Not the most challenging contest problem but something to give to your students to develop logical careful thinking and some "basic skills." There's a slight 'twist' but nothing that will faze our math experts out there.

SOLVE

(x^{2} - 6x + 9)^{(x2 - 4x + 3) } = 1

## Monday, October 27, 2008

### An Algebra 2 Math Contest Problem and a Warmup Too!

Posted by Dave Marain at 8:31 AM

Labels: algebra 2, exponents, math contest problems, warmup

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## 14 comments:

Very nice. I actually caught the trick pretty early, then it was just a matter of making sure I applied it correctly. I got three answers.

Glad you enjoyed it Sean, and, yes, I think you nailed it! I always enjoy these kinds of problems personally even though they appear to have little "practical real-world application"! I do believe it develops student thinking while reviewing some nice skills and concepts.

I used calculus (at least limits and L'hopital's rule) to rule out one of the answers. Is there an algebra 2 way to do that?

I get only two solutions. There is a third that does appear, but checking it gives an impossible result.

Calculus Dave, I don't think any limits are necessary are they? Just plain factorisation and substitution for checking?

Well, at x = 3 you get 0^0 which is undefined. So, you have to do limit as x -> 3 and see what it approaches. In this case I got that it does not go to zero as I wanted for this example (via L'hopital's and logarithms).

Ok, that should teach me to check things VERY carefully before posting. I did find 3 solutions, not 2. But again, only using factorisation (and a graphical calculator)

I am so going to give this one to my IB HL students :)

Oops, sorry, I meant the limit shows that at x = 3, the function is e^4

Nice discussion ongoing for such an 'innocent' little problem!

Another discussion point for students might be to ask the significance of choosing a perfect square trinomial for the base. An easily overlooked set of solutions for these types is determining where the base is -1 and the exponent is an even integer. This could not happen in this instance but I think it is a point worth mentioning since we normally restrict all bases to be positive.

Another afterthought...

I expect someone to point out that I also did not restrict the domain to reals, so we could even allow roots of unity and other complex solutions! Okay, enough already -- assume real values please!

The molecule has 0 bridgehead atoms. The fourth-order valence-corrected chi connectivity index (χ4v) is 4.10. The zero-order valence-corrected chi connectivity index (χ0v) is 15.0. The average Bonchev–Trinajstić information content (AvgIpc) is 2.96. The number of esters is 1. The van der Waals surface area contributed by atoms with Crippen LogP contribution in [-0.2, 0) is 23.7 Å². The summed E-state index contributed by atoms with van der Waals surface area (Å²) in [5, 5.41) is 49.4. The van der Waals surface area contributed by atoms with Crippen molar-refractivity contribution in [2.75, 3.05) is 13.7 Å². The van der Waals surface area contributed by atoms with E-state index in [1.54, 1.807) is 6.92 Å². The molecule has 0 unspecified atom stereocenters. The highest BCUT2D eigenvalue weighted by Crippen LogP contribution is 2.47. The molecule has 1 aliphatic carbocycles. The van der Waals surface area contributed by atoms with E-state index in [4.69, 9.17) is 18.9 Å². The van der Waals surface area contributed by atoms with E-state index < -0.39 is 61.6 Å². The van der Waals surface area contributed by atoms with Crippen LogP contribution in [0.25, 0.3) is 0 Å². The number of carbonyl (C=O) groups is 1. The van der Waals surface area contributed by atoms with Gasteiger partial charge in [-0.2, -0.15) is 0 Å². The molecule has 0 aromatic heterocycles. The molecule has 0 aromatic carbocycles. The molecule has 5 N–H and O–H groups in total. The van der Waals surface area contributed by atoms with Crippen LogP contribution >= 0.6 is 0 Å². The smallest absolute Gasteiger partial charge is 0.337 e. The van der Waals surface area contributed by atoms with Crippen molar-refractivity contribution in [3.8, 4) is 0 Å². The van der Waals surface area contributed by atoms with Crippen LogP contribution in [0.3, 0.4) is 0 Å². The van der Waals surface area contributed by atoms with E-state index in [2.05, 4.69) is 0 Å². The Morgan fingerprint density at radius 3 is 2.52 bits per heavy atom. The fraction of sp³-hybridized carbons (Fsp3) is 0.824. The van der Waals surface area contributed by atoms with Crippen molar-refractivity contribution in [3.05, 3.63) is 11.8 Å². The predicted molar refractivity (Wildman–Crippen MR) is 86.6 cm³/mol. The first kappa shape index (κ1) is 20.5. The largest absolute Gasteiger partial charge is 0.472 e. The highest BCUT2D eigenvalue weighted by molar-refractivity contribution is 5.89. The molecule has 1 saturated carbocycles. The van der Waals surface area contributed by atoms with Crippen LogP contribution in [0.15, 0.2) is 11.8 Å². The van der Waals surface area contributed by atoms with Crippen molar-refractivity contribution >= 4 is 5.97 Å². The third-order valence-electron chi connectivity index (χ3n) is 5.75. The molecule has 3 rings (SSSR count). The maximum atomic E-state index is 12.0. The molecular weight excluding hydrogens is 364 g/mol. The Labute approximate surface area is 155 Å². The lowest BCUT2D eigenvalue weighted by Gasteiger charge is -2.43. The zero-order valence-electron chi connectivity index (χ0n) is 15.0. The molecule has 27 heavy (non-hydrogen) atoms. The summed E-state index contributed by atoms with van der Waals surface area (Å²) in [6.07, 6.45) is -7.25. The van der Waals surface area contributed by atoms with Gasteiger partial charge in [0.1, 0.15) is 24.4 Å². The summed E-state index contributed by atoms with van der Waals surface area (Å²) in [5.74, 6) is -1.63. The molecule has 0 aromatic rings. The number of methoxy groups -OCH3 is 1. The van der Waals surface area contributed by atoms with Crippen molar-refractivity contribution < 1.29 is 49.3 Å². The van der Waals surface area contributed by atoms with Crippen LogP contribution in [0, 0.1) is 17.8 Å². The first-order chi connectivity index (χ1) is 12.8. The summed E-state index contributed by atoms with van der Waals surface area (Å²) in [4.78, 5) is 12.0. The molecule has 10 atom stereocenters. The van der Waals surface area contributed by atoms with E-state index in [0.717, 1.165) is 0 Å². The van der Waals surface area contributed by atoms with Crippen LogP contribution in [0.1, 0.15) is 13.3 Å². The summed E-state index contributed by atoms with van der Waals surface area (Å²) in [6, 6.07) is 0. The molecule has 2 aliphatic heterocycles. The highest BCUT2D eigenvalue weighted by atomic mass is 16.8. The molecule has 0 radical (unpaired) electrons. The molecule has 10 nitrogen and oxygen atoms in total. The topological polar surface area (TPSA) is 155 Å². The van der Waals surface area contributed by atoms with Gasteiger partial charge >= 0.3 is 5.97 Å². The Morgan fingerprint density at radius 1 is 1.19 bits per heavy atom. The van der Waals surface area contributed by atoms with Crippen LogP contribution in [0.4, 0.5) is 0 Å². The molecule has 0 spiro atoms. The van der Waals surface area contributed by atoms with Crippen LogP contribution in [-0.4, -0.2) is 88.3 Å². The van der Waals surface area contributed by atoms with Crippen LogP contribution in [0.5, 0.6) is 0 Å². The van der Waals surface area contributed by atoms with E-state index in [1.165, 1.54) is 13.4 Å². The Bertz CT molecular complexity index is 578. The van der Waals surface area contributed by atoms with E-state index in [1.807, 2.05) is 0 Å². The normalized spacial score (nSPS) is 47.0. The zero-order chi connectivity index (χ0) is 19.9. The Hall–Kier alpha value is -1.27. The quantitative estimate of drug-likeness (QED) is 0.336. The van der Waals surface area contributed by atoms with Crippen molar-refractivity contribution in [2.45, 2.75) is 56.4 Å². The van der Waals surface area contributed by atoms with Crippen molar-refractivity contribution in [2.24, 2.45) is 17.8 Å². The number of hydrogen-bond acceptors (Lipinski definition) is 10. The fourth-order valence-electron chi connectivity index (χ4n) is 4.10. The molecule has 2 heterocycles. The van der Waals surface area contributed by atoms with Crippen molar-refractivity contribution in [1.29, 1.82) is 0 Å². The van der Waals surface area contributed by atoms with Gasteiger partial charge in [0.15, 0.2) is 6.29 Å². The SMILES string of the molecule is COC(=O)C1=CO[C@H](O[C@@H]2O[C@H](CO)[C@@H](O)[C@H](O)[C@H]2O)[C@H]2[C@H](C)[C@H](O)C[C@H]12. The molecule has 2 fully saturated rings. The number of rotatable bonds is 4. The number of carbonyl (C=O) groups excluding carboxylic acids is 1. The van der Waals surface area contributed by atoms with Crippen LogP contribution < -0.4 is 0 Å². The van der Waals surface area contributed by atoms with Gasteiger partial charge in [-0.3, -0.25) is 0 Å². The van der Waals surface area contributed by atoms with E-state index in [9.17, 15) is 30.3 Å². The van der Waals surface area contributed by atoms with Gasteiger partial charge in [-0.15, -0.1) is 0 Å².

Ok, I took lunch break to work out my issues with x=3 on this problem and I think I figured it out. But what is the rationale to rule it out for algebra 2 students?

To Calculus Dave: But isn't it unnecessary to check the limit as x tends to 3? We see that the left hand side is undefined when x = 3, and hence x = 3 couldn't possibly be a root.

Anon,

I'm also not sure why CalcDave is considering the limit, since, as you indicated, the function is undefined at x = 3. As i calculated it, the function has a removable discontinuity at x=3, since the limit there is 1.

At this point, I'm guessing most have obtained the 3 solutions 1,2, and 4.

I do think that the issue of the base being a perfect square is important here. If we choose a different base we might need to consider all solutions of the form (-1)^(even integer), which would make for an interesting analysis!

Yeah, well, I was doing the limit just to see what happened. But I was curious if we teach alg 2 students about indeterminant forms like 0^0.

I solved it by taking natural log of both sides and going from there. Is that how the students are meant to do it or just think about how the base should be 1 and/or the exponent should be 0?

So I came late, which is what I have been doing, found 3 solutions, but got stuck on the next two.

With 3+2i, 3-2i I find -1 to the -4+4i and -4 -20i powers respectively, but do not know how to evaluate them. Any clues?

Jonathan

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